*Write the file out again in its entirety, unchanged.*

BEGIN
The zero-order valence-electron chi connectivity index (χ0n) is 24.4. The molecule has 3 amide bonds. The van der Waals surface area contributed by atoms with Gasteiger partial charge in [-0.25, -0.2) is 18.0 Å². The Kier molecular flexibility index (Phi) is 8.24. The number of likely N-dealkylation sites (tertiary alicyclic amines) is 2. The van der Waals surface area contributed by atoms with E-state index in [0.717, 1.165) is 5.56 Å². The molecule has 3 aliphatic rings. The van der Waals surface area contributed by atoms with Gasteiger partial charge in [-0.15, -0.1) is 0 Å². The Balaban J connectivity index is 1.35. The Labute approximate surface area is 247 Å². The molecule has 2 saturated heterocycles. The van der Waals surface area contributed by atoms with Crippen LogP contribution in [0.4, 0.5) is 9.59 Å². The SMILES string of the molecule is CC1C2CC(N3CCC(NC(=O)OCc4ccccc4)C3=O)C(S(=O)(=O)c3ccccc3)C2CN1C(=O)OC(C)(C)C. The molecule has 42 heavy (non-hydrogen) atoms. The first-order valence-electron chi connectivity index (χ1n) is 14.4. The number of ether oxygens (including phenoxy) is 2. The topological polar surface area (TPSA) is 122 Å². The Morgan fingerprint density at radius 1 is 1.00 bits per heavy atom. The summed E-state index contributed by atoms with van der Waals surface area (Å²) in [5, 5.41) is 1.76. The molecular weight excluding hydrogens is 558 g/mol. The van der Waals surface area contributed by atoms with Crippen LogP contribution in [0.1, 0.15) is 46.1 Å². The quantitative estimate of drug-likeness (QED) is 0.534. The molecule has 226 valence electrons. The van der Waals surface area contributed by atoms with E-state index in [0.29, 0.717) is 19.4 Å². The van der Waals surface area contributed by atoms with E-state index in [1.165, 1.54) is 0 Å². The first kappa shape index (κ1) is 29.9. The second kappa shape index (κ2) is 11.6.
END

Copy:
The zero-order valence-electron chi connectivity index (χ0n) is 24.4. The molecule has 3 amide bonds. The van der Waals surface area contributed by atoms with Gasteiger partial charge in [-0.25, -0.2) is 18.0 Å². The Kier molecular flexibility index (Phi) is 8.24. The number of likely N-dealkylation sites (tertiary alicyclic amines) is 2. The van der Waals surface area contributed by atoms with E-state index in [0.717, 1.165) is 5.56 Å². The molecule has 3 aliphatic rings. The van der Waals surface area contributed by atoms with Gasteiger partial charge in [-0.15, -0.1) is 0 Å². The Balaban J connectivity index is 1.35. The Labute approximate surface area is 247 Å². The molecule has 2 saturated heterocycles. The van der Waals surface area contributed by atoms with Crippen LogP contribution in [0.4, 0.5) is 9.59 Å². The SMILES string of the molecule is CC1C2CC(N3CCC(NC(=O)OCc4ccccc4)C3=O)C(S(=O)(=O)c3ccccc3)C2CN1C(=O)OC(C)(C)C. The molecule has 42 heavy (non-hydrogen) atoms. The first-order valence-electron chi connectivity index (χ1n) is 14.4. The number of ether oxygens (including phenoxy) is 2. The topological polar surface area (TPSA) is 122 Å². The Morgan fingerprint density at radius 1 is 1.00 bits per heavy atom. The summed E-state index contributed by atoms with van der Waals surface area (Å²) in [5, 5.41) is 1.76. The molecular weight excluding hydrogens is 558 g/mol. The van der Waals surface area contributed by atoms with Crippen LogP contribution in [0.1, 0.15) is 46.1 Å². The quantitative estimate of drug-likeness (QED) is 0.534. The molecule has 226 valence electrons. The van der Waals surface area contributed by atoms with E-state index in [0.29, 0.717) is 19.4 Å². The van der Waals surface area contributed by atoms with E-state index in [1.165, 1.54) is 0 Å². The first kappa shape index (κ1) is 29.9. The second kappa shape index (κ2) is 11.6.